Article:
Why Chinese teacups have no handles

Dear ladies and gentlemen, some of you may wonder: why the traditional Chinese teacup has no handle while the European teacup does? Do you know where the difference comes from? Today, I will introduce you the story behind, and also some etiquette rules you should know about tea.

Chinese Anti-scalding Design
Chinese teacups are usually made of porcelain, and the shape without handles is more convenient both for production and transportation. And there are specific temperatures for brewing certain tea. In this case, a cup with no handle allows people to hold it with hands and feel the temperature by themselves. However, Chinese still have two special designs for the anti-scalding purpose.

1. Pair the cup with cover and saucer, so you don’t have to hold the body of the cup with hands directly but hold the saucer instead.

2. The bottom edges of the cup and the saucer are wider. And the edge serves as a stand to support the body of the cup and also prevents the direct physical contact.

What do the Europeans do to avoid scalding?
However in Europe, almost all sorts of cups in Europe were made of metals (silver or tin), and most of them are with handles. Because the thermal conductivity of metals is much better than any other materials, so it is impossible to use them for hot beverages. So how do they manage to drink hot tea without hurting themselves? They also had two ways:

1. In the 17th century, they imported Chinese teacups, which had no handle but with saucers. However, Europeans at that time knew nothing about the way how Chinese way of drinking. So they would hold the saucer with one hand, with the other hand to pinch the edge of the cup, take a sip very quickly and then put it back to the saucer.Even though they were scalded, they would never say it and would remain calm on their surface to stay elegant.

2. They got inspiration from their milk cup and wanted to produce their own teacups with handles to avoid the risk of scalding. And finally in the 18th century, they were able to do it after they discovered the secrets of porcelain.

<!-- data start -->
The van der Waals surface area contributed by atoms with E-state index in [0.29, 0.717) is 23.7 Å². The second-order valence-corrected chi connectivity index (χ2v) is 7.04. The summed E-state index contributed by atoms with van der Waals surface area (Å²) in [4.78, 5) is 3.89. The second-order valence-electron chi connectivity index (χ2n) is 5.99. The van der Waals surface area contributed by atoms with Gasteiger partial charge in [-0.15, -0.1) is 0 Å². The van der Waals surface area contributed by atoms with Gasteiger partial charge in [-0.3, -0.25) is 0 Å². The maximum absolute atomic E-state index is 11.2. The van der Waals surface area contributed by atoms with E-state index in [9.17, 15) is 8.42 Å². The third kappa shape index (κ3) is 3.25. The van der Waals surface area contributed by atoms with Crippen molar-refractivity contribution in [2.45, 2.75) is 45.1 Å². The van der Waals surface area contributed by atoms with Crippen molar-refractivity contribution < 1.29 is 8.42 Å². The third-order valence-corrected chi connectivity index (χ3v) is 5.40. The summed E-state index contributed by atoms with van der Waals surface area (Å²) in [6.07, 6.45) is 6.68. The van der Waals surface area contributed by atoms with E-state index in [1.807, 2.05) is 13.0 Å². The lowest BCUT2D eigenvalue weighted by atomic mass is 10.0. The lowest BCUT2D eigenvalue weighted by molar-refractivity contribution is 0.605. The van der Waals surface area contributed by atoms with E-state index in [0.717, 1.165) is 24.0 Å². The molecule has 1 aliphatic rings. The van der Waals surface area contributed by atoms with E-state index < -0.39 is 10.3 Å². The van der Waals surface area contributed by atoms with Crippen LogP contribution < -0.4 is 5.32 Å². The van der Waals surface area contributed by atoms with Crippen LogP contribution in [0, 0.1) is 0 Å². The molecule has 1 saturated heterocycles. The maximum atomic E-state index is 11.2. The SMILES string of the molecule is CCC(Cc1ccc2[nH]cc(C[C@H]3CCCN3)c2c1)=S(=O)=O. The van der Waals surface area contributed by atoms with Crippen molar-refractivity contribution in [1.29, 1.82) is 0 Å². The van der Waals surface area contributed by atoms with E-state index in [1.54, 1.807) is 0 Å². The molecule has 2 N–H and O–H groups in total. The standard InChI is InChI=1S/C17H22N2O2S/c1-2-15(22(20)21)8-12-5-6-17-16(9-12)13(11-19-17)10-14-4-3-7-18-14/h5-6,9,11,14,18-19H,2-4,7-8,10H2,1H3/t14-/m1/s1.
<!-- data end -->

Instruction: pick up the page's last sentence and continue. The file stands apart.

Drinking habits
Chinese way of drinking is more of tasting: take the saucer with cup together, open the cover a bit but still press it against the cup; take a sip and then put it back onto the table.

European afternoon tea is usually a social event between nobles. And most Europeans are fond of sweets so that they will add sugar and milk into the hot tea. In order to cool the tea, they would pour it into the saucer, and then drink it afterwards with it. Later in the 19th century, people from high society abandoned drinking from the saucer, because they think it was vulgar and inappropriate to do so in public.

Etiquette rules for drinking tea

No matter you are in China or in Europe, there are some common rules you should follow when drinking tea:
Don’t make any noise when drinking.
And don’t drink like a fish but take small sips instead.
The spoon for European afternoon tea is for stirring the tea, not for drinking.
You cannot fill the whole cup with tea, otherwise the liquid would spill out and your guests would easily get scalded.
You could enjoy some pastries when drinking tea but never eat and drink at the same time using both hands.

Do you prefer to use the cups with handles or without handles? What else do you know about drinking tea?

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